one that has meals statedly at anothers dining table or meals and lodgings inside the household for pay or settlement of any sort
- a tenant in someone's household
- somebody who forces their particular way aboard ship
- a pupil who lives at school during term-time
- a person who features meals statedly at another's dining table, or dishes and lodgings inside the household, for pay, or settlement of any sort.
- One who boards a ship; one chosen to board an opponent's ship.
one that, being the inhabitant of somewhere, makes an unique agreement with someone else for meals with or without lodging. Berkshire Woollen Co. v. Proctor, 7 Cush. (Mass.) 424. One that has meals and lodging in the home or with all the group of another for an agreed cost, and often under a contract designed to carry on for a large period of time. Ullmau v. State, 1 Tex. App. 220, 28 Am. liep. 405; Ambler v. Skinner, 7 Rob. (N. Y.) 501. The difference between a guest and a boarder is this: The guest comes and continues to be without any discount for time, that can subside when he pleases, spending just for the particular activity he gets; as well as the undeniable fact that he might have remained quite a while in inn, this way, does not make him a boarder, as opposed to a guest. Stewart v. McCready, 24 Exactly How. Prac. (N. Y.) 02.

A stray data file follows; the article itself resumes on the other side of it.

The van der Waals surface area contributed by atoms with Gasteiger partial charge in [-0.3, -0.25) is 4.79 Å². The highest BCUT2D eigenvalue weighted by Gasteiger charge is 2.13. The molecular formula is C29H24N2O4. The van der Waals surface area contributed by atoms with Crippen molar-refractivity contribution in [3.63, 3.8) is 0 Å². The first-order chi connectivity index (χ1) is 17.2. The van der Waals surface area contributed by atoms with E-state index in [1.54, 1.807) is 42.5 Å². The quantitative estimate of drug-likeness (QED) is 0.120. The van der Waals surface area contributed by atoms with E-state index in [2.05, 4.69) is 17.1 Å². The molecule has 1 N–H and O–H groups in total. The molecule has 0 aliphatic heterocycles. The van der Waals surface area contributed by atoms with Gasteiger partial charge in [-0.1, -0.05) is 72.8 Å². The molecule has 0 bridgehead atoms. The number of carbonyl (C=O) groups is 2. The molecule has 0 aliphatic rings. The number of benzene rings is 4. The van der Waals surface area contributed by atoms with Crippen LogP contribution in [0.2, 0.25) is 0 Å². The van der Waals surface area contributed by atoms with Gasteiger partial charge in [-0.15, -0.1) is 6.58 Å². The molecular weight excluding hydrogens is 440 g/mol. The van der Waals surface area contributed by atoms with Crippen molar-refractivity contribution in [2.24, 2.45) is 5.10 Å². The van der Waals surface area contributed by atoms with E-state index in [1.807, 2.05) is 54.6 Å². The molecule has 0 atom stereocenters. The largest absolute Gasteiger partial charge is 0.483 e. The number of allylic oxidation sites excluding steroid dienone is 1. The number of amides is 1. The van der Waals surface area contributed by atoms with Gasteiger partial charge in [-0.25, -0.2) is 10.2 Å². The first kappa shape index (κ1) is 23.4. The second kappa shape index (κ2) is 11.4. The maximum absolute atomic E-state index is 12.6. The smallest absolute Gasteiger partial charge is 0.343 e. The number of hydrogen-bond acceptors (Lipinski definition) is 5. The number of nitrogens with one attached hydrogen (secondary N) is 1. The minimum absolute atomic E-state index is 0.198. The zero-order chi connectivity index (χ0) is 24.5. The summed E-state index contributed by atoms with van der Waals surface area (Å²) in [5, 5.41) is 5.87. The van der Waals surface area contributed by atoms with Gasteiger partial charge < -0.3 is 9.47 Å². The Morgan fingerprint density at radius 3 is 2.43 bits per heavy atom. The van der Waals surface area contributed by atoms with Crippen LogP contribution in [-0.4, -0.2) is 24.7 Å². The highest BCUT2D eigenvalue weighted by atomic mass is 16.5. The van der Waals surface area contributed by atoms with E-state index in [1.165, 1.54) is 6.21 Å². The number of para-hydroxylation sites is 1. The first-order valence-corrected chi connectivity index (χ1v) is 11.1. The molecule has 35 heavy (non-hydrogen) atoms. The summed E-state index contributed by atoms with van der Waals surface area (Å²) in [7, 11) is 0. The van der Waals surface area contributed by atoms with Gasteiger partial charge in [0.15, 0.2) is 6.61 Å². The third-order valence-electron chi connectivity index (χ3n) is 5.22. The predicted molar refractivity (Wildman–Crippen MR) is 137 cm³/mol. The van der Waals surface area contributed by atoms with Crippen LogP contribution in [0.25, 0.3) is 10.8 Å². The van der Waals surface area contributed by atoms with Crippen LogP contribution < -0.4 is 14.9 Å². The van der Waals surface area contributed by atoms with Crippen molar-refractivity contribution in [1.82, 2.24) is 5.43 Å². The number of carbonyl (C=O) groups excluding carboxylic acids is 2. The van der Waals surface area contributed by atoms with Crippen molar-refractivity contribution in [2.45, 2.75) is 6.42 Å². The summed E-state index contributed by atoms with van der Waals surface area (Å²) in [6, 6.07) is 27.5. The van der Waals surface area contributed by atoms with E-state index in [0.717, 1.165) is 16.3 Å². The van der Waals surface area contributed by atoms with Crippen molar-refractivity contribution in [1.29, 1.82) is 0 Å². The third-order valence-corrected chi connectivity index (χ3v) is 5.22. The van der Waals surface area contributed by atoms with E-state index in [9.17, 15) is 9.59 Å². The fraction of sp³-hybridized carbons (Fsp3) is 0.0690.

1520s, "one having food and/or accommodation during the home of another," broker noun from board (v.), in "be given food" good sense; meaning "one which boards (an enemy's) ships" is from 1769, from a verbal sense derived from board (n.2).
(n.) A person who features food statedly at another's dining table, or meals and lodgings inside the residence, for pay, or compensation of any kind.
- (n.) One who boards a ship; one selected to board an enemy's ship.
From 1797 to 1799 Arthur was a boarder with M.